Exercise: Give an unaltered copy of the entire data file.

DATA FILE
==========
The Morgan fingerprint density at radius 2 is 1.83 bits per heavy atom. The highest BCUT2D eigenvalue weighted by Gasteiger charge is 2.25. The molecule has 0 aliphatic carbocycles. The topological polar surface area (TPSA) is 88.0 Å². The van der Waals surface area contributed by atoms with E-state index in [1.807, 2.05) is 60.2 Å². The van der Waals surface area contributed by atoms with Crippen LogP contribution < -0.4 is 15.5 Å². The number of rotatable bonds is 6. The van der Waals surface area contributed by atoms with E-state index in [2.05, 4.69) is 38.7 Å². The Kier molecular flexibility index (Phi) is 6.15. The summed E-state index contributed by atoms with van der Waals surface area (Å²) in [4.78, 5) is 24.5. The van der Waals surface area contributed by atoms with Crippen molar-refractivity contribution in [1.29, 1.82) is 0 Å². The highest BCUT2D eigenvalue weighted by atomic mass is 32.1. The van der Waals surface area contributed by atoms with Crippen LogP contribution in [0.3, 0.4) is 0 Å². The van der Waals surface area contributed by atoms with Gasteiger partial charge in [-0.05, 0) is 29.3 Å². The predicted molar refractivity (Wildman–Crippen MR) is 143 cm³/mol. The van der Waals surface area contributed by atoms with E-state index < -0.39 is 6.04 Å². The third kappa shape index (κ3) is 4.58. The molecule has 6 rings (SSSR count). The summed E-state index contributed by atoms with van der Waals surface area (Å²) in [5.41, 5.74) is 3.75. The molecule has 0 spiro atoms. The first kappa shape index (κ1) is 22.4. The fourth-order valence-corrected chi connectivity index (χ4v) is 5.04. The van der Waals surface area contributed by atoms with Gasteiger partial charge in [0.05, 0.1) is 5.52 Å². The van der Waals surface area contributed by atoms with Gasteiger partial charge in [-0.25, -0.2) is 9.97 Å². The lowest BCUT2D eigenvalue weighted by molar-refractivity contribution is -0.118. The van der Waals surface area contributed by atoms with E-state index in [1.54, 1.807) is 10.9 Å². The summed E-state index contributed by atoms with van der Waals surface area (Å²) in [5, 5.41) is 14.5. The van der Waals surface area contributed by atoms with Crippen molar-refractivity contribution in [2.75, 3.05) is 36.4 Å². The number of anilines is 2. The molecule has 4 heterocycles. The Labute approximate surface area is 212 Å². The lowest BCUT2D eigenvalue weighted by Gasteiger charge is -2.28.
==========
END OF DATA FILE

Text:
The Morgan fingerprint density at radius 2 is 1.83 bits per heavy atom. The highest BCUT2D eigenvalue weighted by Gasteiger charge is 2.25. The molecule has 0 aliphatic carbocycles. The topological polar surface area (TPSA) is 88.0 Å². The van der Waals surface area contributed by atoms with E-state index in [1.807, 2.05) is 60.2 Å². The van der Waals surface area contributed by atoms with Crippen LogP contribution < -0.4 is 15.5 Å². The number of rotatable bonds is 6. The van der Waals surface area contributed by atoms with E-state index in [2.05, 4.69) is 38.7 Å². The Kier molecular flexibility index (Phi) is 6.15. The summed E-state index contributed by atoms with van der Waals surface area (Å²) in [4.78, 5) is 24.5. The van der Waals surface area contributed by atoms with Crippen molar-refractivity contribution in [1.29, 1.82) is 0 Å². The highest BCUT2D eigenvalue weighted by atomic mass is 32.1. The van der Waals surface area contributed by atoms with Crippen LogP contribution in [0.3, 0.4) is 0 Å². The van der Waals surface area contributed by atoms with Gasteiger partial charge in [-0.05, 0) is 29.3 Å². The predicted molar refractivity (Wildman–Crippen MR) is 143 cm³/mol. The van der Waals surface area contributed by atoms with E-state index < -0.39 is 6.04 Å². The third kappa shape index (κ3) is 4.58. The molecule has 6 rings (SSSR count). The summed E-state index contributed by atoms with van der Waals surface area (Å²) in [5.41, 5.74) is 3.75. The molecule has 0 spiro atoms. The first kappa shape index (κ1) is 22.4. The fourth-order valence-corrected chi connectivity index (χ4v) is 5.04. The van der Waals surface area contributed by atoms with Gasteiger partial charge in [0.05, 0.1) is 5.52 Å². The van der Waals surface area contributed by atoms with Gasteiger partial charge in [-0.25, -0.2) is 9.97 Å². The lowest BCUT2D eigenvalue weighted by molar-refractivity contribution is -0.118. The van der Waals surface area contributed by atoms with E-state index in [1.54, 1.807) is 10.9 Å². The summed E-state index contributed by atoms with van der Waals surface area (Å²) in [5, 5.41) is 14.5. The van der Waals surface area contributed by atoms with Crippen molar-refractivity contribution in [2.75, 3.05) is 36.4 Å². The number of anilines is 2. The molecule has 4 heterocycles. The Labute approximate surface area is 212 Å². The lowest BCUT2D eigenvalue weighted by Gasteiger charge is -2.28.